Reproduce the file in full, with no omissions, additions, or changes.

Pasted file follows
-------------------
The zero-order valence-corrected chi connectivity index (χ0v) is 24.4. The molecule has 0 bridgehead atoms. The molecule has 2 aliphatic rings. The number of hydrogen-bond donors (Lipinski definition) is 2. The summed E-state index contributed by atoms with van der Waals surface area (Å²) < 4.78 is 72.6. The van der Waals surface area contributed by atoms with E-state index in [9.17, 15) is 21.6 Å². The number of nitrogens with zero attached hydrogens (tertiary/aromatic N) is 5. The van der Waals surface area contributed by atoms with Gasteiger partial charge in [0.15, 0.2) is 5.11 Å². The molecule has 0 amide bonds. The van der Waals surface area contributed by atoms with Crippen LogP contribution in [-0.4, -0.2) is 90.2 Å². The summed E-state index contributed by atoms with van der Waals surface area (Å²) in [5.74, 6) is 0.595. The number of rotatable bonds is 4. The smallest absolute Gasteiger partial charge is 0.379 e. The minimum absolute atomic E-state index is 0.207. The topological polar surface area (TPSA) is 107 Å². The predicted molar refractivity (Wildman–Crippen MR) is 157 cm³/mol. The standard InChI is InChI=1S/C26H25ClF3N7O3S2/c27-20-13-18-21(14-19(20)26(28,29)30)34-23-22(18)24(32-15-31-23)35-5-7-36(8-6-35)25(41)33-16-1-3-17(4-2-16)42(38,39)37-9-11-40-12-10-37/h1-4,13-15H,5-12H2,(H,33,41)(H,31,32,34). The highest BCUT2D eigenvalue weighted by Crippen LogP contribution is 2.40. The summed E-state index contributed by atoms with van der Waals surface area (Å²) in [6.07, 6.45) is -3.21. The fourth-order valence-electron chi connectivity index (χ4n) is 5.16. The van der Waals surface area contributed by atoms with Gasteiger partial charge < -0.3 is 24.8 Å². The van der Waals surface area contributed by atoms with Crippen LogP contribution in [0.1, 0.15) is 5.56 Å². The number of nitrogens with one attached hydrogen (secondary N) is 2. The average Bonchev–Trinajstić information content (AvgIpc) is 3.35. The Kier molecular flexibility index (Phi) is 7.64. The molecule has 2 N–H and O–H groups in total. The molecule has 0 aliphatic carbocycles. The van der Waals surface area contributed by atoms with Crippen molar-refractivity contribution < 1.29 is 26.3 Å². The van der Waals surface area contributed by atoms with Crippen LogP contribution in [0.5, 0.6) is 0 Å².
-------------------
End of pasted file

The zero-order valence-corrected chi connectivity index (χ0v) is 24.4. The molecule has 0 bridgehead atoms. The molecule has 2 aliphatic rings. The number of hydrogen-bond donors (Lipinski definition) is 2. The summed E-state index contributed by atoms with van der Waals surface area (Å²) < 4.78 is 72.6. The van der Waals surface area contributed by atoms with E-state index in [9.17, 15) is 21.6 Å². The number of nitrogens with zero attached hydrogens (tertiary/aromatic N) is 5. The van der Waals surface area contributed by atoms with Gasteiger partial charge in [0.15, 0.2) is 5.11 Å². The molecule has 0 amide bonds. The van der Waals surface area contributed by atoms with Crippen LogP contribution in [-0.4, -0.2) is 90.2 Å². The summed E-state index contributed by atoms with van der Waals surface area (Å²) in [5.74, 6) is 0.595. The number of rotatable bonds is 4. The smallest absolute Gasteiger partial charge is 0.379 e. The minimum absolute atomic E-state index is 0.207. The topological polar surface area (TPSA) is 107 Å². The predicted molar refractivity (Wildman–Crippen MR) is 157 cm³/mol. The standard InChI is InChI=1S/C26H25ClF3N7O3S2/c27-20-13-18-21(14-19(20)26(28,29)30)34-23-22(18)24(32-15-31-23)35-5-7-36(8-6-35)25(41)33-16-1-3-17(4-2-16)42(38,39)37-9-11-40-12-10-37/h1-4,13-15H,5-12H2,(H,33,41)(H,31,32,34). The highest BCUT2D eigenvalue weighted by Crippen LogP contribution is 2.40. The summed E-state index contributed by atoms with van der Waals surface area (Å²) in [6.07, 6.45) is -3.21. The fourth-order valence-electron chi connectivity index (χ4n) is 5.16. The van der Waals surface area contributed by atoms with Gasteiger partial charge < -0.3 is 24.8 Å². The van der Waals surface area contributed by atoms with Crippen LogP contribution in [0.1, 0.15) is 5.56 Å². The number of nitrogens with one attached hydrogen (secondary N) is 2. The average Bonchev–Trinajstić information content (AvgIpc) is 3.35. The Kier molecular flexibility index (Phi) is 7.64. The molecule has 2 N–H and O–H groups in total. The molecule has 0 aliphatic carbocycles. The van der Waals surface area contributed by atoms with Crippen molar-refractivity contribution < 1.29 is 26.3 Å². The van der Waals surface area contributed by atoms with Crippen LogP contribution in [0.5, 0.6) is 0 Å².